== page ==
Now imagine that the worst happens. Despite everything you’ve done, your ship capsizes . . . you fall into the water. And it becomes calm, buoyant. You realize that you’re floating. Swimming. Drinking water yet not drowning.

How is this possible?

Perhaps because we’ve got it wrong. Perhaps Jesus does not pilot us through the sea but is the sea. Perhaps this is the way we make it through the waves.

Two female mystics of the Middle Ages paint this picture of our journey. The 14th-century Dominican Catherine of Siena prays:

Eternal Godhead!
I proclaim and do not deny it:
you are a peaceful sea
in which the soul feeds and is nourished
as she rests in you in love’s affection and union
by conforming her will with your high eternal will—
that will which wants nothing other than that we be made holy.

(source)

In this prayer, the sea becomes a figure of God’s gracious abundance. The soul does not have to survive the water in a ship. Instead, God is the water. He envelops us, and we rest in him.

We might even go for a swim in this sea. The 13th-century mystic Marguerite d’Oingt writes of a vision of unity she received:

The saints will be within their Creator as the fish within the sea: they will drink as much as they want, without getting tired and without diminishing the amount of water. The saints will be just like that, for they will drink and eat the great sweetness of God.

(source)

Marguerite envisions the sea as a source of living water that never runs out (John 4:10-14). It’s a source of nourishment, where the saints (that’s you and me!) taste the sweetness of God.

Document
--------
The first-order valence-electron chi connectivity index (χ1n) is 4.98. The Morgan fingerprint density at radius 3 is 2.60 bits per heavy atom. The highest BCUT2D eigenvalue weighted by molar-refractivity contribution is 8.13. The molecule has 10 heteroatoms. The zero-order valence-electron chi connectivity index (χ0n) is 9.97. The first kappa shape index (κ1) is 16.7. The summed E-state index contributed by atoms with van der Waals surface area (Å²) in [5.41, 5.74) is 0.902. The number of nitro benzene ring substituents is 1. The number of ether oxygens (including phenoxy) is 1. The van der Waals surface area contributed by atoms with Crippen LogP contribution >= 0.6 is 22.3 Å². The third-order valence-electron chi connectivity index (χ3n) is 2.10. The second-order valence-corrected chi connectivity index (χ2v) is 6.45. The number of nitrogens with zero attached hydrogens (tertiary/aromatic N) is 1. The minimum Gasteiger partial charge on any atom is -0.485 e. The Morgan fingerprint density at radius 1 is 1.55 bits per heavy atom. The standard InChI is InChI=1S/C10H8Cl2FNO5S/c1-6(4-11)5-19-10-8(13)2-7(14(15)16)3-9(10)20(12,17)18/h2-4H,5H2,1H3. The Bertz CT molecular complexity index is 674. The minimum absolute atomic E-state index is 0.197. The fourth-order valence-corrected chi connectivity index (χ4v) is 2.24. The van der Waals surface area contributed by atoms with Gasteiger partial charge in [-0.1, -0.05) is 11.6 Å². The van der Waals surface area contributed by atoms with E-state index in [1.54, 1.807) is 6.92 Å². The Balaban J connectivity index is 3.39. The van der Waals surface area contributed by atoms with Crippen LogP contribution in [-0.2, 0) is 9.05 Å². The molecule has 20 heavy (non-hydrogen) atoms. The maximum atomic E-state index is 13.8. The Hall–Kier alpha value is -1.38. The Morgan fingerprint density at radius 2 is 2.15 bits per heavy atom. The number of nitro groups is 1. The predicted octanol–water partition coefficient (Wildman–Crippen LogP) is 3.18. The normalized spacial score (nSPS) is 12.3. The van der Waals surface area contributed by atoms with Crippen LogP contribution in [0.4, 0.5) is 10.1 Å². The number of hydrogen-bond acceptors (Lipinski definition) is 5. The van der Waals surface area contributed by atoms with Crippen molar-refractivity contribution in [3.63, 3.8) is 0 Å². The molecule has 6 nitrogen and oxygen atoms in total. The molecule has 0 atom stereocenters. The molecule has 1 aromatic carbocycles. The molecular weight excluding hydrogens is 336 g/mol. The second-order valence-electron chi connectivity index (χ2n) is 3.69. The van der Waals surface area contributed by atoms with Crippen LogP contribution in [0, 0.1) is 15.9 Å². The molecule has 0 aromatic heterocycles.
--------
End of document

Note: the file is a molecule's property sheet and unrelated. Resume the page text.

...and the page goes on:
I love this imagery for the way it rewrites the usual script about the sea of life. In the words of Catherine of Siena and Marguerite d’Oingt, the sea does not inspire terror but represents the incredible generosity of God. It’s a way to conceive of being fully enveloped in God’s goodness. And it’s an image of peace and rest.

As we ply the waters of life, let us remember the vastness of God who, like the sea, is everywhere. Let us be assured that if our ship capsizes, we will not perish. Should we be tossed overboard, we can swim like fish in the sea that is God.

***

This post is loosely based on one chapter from my forthcoming book, 3000 Miles to Jesus: Pilgrimage as a Way of Life for Spiritual Seekers. It’s a sneak peak behind the scenes, because it contains a lot of material that didn’t make it into the book! Click here (my author website) for more info on 3000 Miles to Jesus.

WEEKLY PRAYER: ST. TERESA OF AVILA

This week’s prayer is by Teresa of Avila, (1515-1582) a Spanish nun in the Carmelite order. Teresa was a mystic, a founder and reformer of monasteries, a spiritual director, and a writer. Although her most famous work is The Interior Castle, the prayer below comes from St. Teresa’s Autobiography.